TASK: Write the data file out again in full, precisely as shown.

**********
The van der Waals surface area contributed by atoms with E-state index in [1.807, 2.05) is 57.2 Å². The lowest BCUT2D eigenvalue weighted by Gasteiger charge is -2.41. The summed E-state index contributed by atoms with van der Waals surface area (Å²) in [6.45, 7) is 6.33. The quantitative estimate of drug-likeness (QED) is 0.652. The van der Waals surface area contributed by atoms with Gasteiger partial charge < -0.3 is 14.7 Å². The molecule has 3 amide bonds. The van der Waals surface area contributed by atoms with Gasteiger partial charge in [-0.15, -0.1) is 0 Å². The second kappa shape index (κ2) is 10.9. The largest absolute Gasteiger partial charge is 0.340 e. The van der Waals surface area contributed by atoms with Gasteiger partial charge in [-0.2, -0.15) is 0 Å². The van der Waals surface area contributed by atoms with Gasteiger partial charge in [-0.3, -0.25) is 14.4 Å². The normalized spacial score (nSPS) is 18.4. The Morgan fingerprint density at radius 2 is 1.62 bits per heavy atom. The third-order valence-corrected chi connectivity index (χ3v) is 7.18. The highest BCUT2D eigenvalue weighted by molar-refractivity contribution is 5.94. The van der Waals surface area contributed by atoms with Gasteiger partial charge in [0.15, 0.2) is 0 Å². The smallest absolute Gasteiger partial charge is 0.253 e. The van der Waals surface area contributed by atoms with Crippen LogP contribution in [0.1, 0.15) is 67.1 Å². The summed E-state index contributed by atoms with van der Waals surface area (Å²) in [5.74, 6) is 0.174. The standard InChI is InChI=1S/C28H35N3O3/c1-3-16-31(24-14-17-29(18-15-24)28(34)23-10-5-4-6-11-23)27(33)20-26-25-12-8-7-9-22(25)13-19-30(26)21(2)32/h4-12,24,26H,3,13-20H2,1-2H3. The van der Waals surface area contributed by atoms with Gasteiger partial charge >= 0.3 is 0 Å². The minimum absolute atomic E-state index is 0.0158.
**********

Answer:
The van der Waals surface area contributed by atoms with E-state index in [1.807, 2.05) is 57.2 Å². The lowest BCUT2D eigenvalue weighted by Gasteiger charge is -2.41. The summed E-state index contributed by atoms with van der Waals surface area (Å²) in [6.45, 7) is 6.33. The quantitative estimate of drug-likeness (QED) is 0.652. The van der Waals surface area contributed by atoms with Gasteiger partial charge < -0.3 is 14.7 Å². The molecule has 3 amide bonds. The van der Waals surface area contributed by atoms with Gasteiger partial charge in [-0.15, -0.1) is 0 Å². The second kappa shape index (κ2) is 10.9. The largest absolute Gasteiger partial charge is 0.340 e. The van der Waals surface area contributed by atoms with Gasteiger partial charge in [-0.2, -0.15) is 0 Å². The van der Waals surface area contributed by atoms with Gasteiger partial charge in [-0.3, -0.25) is 14.4 Å². The normalized spacial score (nSPS) is 18.4. The Morgan fingerprint density at radius 2 is 1.62 bits per heavy atom. The third-order valence-corrected chi connectivity index (χ3v) is 7.18. The highest BCUT2D eigenvalue weighted by molar-refractivity contribution is 5.94. The van der Waals surface area contributed by atoms with Gasteiger partial charge in [0.15, 0.2) is 0 Å². The smallest absolute Gasteiger partial charge is 0.253 e. The van der Waals surface area contributed by atoms with Crippen LogP contribution in [0.1, 0.15) is 67.1 Å². The summed E-state index contributed by atoms with van der Waals surface area (Å²) in [5.74, 6) is 0.174. The standard InChI is InChI=1S/C28H35N3O3/c1-3-16-31(24-14-17-29(18-15-24)28(34)23-10-5-4-6-11-23)27(33)20-26-25-12-8-7-9-22(25)13-19-30(26)21(2)32/h4-12,24,26H,3,13-20H2,1-2H3. The van der Waals surface area contributed by atoms with Gasteiger partial charge >= 0.3 is 0 Å². The minimum absolute atomic E-state index is 0.0158.